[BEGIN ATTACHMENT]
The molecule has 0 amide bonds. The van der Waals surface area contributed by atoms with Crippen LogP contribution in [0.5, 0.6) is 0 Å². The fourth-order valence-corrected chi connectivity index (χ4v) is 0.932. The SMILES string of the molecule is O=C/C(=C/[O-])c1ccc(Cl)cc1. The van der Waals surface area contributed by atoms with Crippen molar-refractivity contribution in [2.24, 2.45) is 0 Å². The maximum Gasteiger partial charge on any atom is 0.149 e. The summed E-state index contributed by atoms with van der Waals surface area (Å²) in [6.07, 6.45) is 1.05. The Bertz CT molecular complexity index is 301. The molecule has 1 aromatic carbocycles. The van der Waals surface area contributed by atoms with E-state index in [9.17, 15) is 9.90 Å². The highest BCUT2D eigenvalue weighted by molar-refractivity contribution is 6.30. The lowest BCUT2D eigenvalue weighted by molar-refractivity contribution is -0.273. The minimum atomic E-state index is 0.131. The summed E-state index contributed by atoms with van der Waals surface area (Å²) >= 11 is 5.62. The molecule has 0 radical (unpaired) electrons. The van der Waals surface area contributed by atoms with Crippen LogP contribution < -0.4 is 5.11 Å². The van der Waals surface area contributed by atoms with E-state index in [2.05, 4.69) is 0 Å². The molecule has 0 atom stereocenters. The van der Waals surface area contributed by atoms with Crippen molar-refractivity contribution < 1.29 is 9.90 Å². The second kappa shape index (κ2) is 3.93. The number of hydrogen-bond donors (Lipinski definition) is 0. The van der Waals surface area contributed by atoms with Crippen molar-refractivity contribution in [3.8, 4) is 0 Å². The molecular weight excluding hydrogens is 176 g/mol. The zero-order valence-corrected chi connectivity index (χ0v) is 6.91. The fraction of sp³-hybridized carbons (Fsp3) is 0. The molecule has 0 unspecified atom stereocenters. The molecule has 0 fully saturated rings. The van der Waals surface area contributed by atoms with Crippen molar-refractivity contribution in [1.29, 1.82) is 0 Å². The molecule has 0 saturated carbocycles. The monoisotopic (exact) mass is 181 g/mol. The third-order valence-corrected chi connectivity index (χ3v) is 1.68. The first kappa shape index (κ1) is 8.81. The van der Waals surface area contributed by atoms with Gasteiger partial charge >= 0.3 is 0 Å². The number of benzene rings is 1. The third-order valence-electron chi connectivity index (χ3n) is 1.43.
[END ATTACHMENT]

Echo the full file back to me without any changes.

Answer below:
The molecule has 0 amide bonds. The van der Waals surface area contributed by atoms with Crippen LogP contribution in [0.5, 0.6) is 0 Å². The fourth-order valence-corrected chi connectivity index (χ4v) is 0.932. The SMILES string of the molecule is O=C/C(=C/[O-])c1ccc(Cl)cc1. The van der Waals surface area contributed by atoms with Crippen molar-refractivity contribution in [2.24, 2.45) is 0 Å². The maximum Gasteiger partial charge on any atom is 0.149 e. The summed E-state index contributed by atoms with van der Waals surface area (Å²) in [6.07, 6.45) is 1.05. The Bertz CT molecular complexity index is 301. The molecule has 1 aromatic carbocycles. The van der Waals surface area contributed by atoms with E-state index in [9.17, 15) is 9.90 Å². The highest BCUT2D eigenvalue weighted by molar-refractivity contribution is 6.30. The lowest BCUT2D eigenvalue weighted by molar-refractivity contribution is -0.273. The minimum atomic E-state index is 0.131. The summed E-state index contributed by atoms with van der Waals surface area (Å²) >= 11 is 5.62. The molecule has 0 radical (unpaired) electrons. The van der Waals surface area contributed by atoms with Crippen LogP contribution < -0.4 is 5.11 Å². The van der Waals surface area contributed by atoms with E-state index in [2.05, 4.69) is 0 Å². The molecule has 0 atom stereocenters. The van der Waals surface area contributed by atoms with Crippen molar-refractivity contribution < 1.29 is 9.90 Å². The second kappa shape index (κ2) is 3.93. The number of hydrogen-bond donors (Lipinski definition) is 0. The van der Waals surface area contributed by atoms with Crippen molar-refractivity contribution in [3.8, 4) is 0 Å². The molecular weight excluding hydrogens is 176 g/mol. The zero-order valence-corrected chi connectivity index (χ0v) is 6.91. The fraction of sp³-hybridized carbons (Fsp3) is 0. The molecule has 0 unspecified atom stereocenters. The molecule has 0 fully saturated rings. The van der Waals surface area contributed by atoms with Crippen molar-refractivity contribution in [1.29, 1.82) is 0 Å². The molecule has 0 saturated carbocycles. The monoisotopic (exact) mass is 181 g/mol. The third-order valence-corrected chi connectivity index (χ3v) is 1.68. The first kappa shape index (κ1) is 8.81. The van der Waals surface area contributed by atoms with Gasteiger partial charge >= 0.3 is 0 Å². The number of benzene rings is 1. The third-order valence-electron chi connectivity index (χ3n) is 1.43.